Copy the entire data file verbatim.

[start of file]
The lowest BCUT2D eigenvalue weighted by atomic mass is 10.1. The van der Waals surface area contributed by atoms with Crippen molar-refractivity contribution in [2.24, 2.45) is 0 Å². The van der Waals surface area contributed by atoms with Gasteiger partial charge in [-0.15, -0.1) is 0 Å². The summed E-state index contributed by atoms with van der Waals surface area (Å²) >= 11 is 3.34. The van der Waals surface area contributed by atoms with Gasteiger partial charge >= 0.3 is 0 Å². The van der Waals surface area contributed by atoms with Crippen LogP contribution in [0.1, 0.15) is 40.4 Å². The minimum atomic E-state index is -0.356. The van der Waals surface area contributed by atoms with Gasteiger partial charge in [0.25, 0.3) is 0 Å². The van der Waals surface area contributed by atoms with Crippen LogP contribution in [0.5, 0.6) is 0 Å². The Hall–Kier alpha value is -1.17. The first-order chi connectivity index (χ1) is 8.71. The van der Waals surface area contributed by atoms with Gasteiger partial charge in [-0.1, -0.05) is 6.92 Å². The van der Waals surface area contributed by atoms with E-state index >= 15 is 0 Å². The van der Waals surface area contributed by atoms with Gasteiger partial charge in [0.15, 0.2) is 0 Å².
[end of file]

The lowest BCUT2D eigenvalue weighted by atomic mass is 10.1. The van der Waals surface area contributed by atoms with Crippen molar-refractivity contribution in [2.24, 2.45) is 0 Å². The van der Waals surface area contributed by atoms with Gasteiger partial charge in [-0.15, -0.1) is 0 Å². The summed E-state index contributed by atoms with van der Waals surface area (Å²) >= 11 is 3.34. The van der Waals surface area contributed by atoms with Gasteiger partial charge >= 0.3 is 0 Å². The van der Waals surface area contributed by atoms with Crippen LogP contribution in [0.1, 0.15) is 40.4 Å². The minimum atomic E-state index is -0.356. The van der Waals surface area contributed by atoms with Gasteiger partial charge in [0.25, 0.3) is 0 Å². The van der Waals surface area contributed by atoms with Crippen LogP contribution in [0.5, 0.6) is 0 Å². The Hall–Kier alpha value is -1.17. The first-order chi connectivity index (χ1) is 8.71. The van der Waals surface area contributed by atoms with Gasteiger partial charge in [-0.1, -0.05) is 6.92 Å². The van der Waals surface area contributed by atoms with E-state index >= 15 is 0 Å². The van der Waals surface area contributed by atoms with Gasteiger partial charge in [0.15, 0.2) is 0 Å².